Now for this tutorial I am using larger beads and florists wire so you can see what I'm doing in the photos. I have also posted a cheat sheet here on google docs.
Cut an 18 inch length of wire, fold in half and string on 2 beads. These will start to form the band of the ring.
Thread 2 more beads on to the right wire...slide down a little ways and then thread the left wire thru them from the other side.
Slowly work the beads down and tighten. The wire kinks quite easily. A few kinks aren't too bad but you don't want it twisting too much on you.
Continue this process until you have enough length so that it covers from one side of your ring finger to the other. The diamond design only will cover the very front of your finger.
When you are ready string a different colored bead between 2 band colored ones.
You then want 3 colored between 2 band colored.
Then 1 band, 2 colored, 1 band, 2 colored, and 1 band.
Now do the same on the other side.
1 band, 3 colored, 1 band
1 band, 1 colored, 1 band
Now measure around your finger..you can add a layer or two of double band colored beads to extend the ring if you need to at this time.
Now you need to connect it together....take the two wires and thread into the two beads at the start just like you have been doing, do it again with the next set as well to ensure a strong connection. I then twisted them once into the center and then clip the ends. If you need to you can also use some tweezers or pliers to press the wire ends flat so they won't poke you....both my daughter and I found the wire is so thin it doesn't really bother you.
That's it....see if you stop at one!
We are back in Calgary for a few days for Stampede. Yahoo!... In honor of the Stampede I will continue to try and post some western related projects. The Dreamcatchers and this bead ring are just the start.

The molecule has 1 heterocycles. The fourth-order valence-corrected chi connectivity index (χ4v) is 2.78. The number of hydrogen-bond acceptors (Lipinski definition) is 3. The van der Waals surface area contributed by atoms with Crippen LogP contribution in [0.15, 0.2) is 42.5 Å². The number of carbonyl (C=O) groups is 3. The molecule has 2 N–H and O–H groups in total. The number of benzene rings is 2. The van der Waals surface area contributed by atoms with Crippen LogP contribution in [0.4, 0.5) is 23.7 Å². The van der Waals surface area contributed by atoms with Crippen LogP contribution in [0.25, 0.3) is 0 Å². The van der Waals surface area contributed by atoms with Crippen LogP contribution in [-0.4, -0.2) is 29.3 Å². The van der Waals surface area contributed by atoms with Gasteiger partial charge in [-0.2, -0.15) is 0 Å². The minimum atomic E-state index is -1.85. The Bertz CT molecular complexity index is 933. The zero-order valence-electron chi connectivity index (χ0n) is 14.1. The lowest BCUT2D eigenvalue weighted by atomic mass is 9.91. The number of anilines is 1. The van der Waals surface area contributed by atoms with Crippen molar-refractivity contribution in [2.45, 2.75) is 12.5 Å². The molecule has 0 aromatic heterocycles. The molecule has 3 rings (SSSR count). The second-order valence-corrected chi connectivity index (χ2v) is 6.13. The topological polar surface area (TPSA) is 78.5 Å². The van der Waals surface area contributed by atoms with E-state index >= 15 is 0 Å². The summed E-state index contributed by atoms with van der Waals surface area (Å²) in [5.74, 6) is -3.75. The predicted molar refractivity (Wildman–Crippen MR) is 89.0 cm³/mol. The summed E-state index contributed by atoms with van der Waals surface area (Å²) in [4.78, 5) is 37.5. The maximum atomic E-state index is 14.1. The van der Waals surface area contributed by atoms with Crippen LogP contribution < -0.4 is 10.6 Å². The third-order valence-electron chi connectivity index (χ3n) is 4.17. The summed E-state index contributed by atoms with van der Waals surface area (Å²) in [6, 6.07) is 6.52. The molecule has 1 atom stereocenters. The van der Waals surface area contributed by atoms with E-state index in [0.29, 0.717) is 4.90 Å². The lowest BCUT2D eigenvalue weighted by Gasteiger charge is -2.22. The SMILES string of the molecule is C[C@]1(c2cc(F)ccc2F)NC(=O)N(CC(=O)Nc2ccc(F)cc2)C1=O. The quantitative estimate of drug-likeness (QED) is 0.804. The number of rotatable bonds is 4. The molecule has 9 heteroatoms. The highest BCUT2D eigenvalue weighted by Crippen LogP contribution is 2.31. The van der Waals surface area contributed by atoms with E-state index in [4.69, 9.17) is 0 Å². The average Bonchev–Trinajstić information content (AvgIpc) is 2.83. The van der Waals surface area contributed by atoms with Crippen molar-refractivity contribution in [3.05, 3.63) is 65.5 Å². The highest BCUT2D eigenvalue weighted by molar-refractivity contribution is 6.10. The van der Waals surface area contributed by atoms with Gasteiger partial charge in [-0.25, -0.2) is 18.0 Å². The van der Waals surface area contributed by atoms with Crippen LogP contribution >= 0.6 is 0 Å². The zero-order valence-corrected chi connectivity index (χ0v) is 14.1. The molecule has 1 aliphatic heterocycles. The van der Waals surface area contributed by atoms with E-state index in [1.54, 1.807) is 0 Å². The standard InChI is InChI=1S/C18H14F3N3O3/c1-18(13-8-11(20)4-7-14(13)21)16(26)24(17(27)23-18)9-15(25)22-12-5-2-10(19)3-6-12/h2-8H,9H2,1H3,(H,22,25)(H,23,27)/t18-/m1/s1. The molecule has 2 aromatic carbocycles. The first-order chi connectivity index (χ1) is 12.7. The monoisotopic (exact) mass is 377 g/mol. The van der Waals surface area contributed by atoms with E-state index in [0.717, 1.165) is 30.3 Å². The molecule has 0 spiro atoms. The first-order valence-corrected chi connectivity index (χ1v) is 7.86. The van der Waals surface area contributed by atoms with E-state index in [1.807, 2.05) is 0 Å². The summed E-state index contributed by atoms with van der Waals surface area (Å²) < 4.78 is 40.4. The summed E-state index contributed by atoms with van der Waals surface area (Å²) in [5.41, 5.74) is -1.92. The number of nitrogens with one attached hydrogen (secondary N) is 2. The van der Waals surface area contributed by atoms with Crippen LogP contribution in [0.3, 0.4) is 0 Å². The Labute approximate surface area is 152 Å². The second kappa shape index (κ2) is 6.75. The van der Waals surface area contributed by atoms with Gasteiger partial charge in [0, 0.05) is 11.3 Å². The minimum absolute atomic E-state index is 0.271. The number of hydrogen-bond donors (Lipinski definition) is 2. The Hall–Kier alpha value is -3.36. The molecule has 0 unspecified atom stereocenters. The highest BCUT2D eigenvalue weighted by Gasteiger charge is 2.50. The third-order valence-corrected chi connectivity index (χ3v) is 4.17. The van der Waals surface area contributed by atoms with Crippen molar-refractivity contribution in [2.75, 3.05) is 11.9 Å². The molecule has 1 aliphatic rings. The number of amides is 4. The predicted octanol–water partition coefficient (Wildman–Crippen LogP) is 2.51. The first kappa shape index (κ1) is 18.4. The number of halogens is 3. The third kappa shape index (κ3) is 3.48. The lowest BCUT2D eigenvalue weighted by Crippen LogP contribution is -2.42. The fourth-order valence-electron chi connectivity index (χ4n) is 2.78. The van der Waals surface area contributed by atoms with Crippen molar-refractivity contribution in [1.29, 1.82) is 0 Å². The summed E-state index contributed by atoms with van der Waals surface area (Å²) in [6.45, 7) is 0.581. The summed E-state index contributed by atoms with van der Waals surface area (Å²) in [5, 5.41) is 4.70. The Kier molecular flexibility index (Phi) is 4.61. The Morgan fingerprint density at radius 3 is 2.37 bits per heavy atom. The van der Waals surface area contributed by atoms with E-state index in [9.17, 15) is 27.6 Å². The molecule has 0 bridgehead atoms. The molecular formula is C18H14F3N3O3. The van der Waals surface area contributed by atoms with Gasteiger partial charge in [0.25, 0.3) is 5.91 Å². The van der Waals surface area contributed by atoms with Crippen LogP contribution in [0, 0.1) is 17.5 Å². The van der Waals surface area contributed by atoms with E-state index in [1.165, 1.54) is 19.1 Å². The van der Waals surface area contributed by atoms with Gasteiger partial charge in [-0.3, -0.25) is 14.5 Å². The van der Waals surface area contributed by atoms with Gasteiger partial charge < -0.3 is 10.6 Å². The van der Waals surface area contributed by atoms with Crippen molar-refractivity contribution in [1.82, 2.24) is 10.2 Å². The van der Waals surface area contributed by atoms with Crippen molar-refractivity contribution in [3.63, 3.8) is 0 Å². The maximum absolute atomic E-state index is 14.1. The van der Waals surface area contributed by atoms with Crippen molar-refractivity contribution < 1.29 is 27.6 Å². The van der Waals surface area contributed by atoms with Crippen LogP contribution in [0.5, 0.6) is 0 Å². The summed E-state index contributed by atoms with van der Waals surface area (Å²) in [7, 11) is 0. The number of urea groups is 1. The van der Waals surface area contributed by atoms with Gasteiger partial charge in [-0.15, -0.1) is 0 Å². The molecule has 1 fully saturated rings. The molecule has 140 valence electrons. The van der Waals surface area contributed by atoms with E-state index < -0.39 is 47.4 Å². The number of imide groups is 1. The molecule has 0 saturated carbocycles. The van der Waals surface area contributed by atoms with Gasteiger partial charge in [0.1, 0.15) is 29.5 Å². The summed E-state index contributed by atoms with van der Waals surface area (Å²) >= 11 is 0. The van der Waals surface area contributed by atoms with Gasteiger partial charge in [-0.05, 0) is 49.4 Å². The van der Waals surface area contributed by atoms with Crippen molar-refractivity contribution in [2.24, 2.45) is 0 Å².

Take care everyone and we'll see you next time.
Friday, July 3, 2009
We decided to try and make Dreamcatchers yesterday...a simple star design and then a more advanced one that proved a little tricky.
We'll start with the simple one.
a yogurt or margarine lid
a few beads
a few feathers
Take your plastic lids, punch a little hole to get you started with the scissors and then cut out the inside. You want to leave at least 1/4 inch of the lid...they usually have a raised edge to show you where to cut to.
Our lids were about 5 inches in diameter. You don't want to go with a really large lid as it won't be stable when you cut out the middle.
Take your yarn and cut off a piece that when formed in a ball will fit in your palm....that should be enough.
Kids sometimes have trouble when winding the yarn around the ring....so if you make a simple shuttle it will stem the frustration and the tangles.
I took a toilet paper roll and squished it. You can use a piece of cardboard. At school the kids wind their wool around a glue stick....use what you have, it's only temporary.
Now you are going to make the web. Cut a length of string. For the simple star pattern you only need to cut a string about 24 inches.
Start weaving your web...follow the #'s on the pattern...make sure you wrap the string around the ring at least once at every point of the star...otherwise the string will just slide off your catcher.
If you want you can make a double star at this point.
Start at #1 and then continue...at #6 slide on your bead. #7 is where you tie off.
When finished add a loop for hanging at position #3...that will keep your bead in the center of your star.
Cut a length of yarn or wool about 14 inches long and tie onto the bottom of the catcher.
I like to have them at different lengths so trim your yarn to your liking.
To add feathers just slide them into the bead holes. The beads will hold them into place.
That's it. You can now hang it above your bead. You can make a double star if you want for a more substantial web or you can try the advanced version.
The hardest part I found with the advanced version is keeping the same amount of slack between the loops. It's not till you are weaving the 3rd or 4th round that you realize you may have a bit of a hole.
The kids still enjoyed making them though so its worth a try.
I found it easier to make my loop before we started to loop around the ring.
Here is the first round of weaving.
Here we are at the 3rd.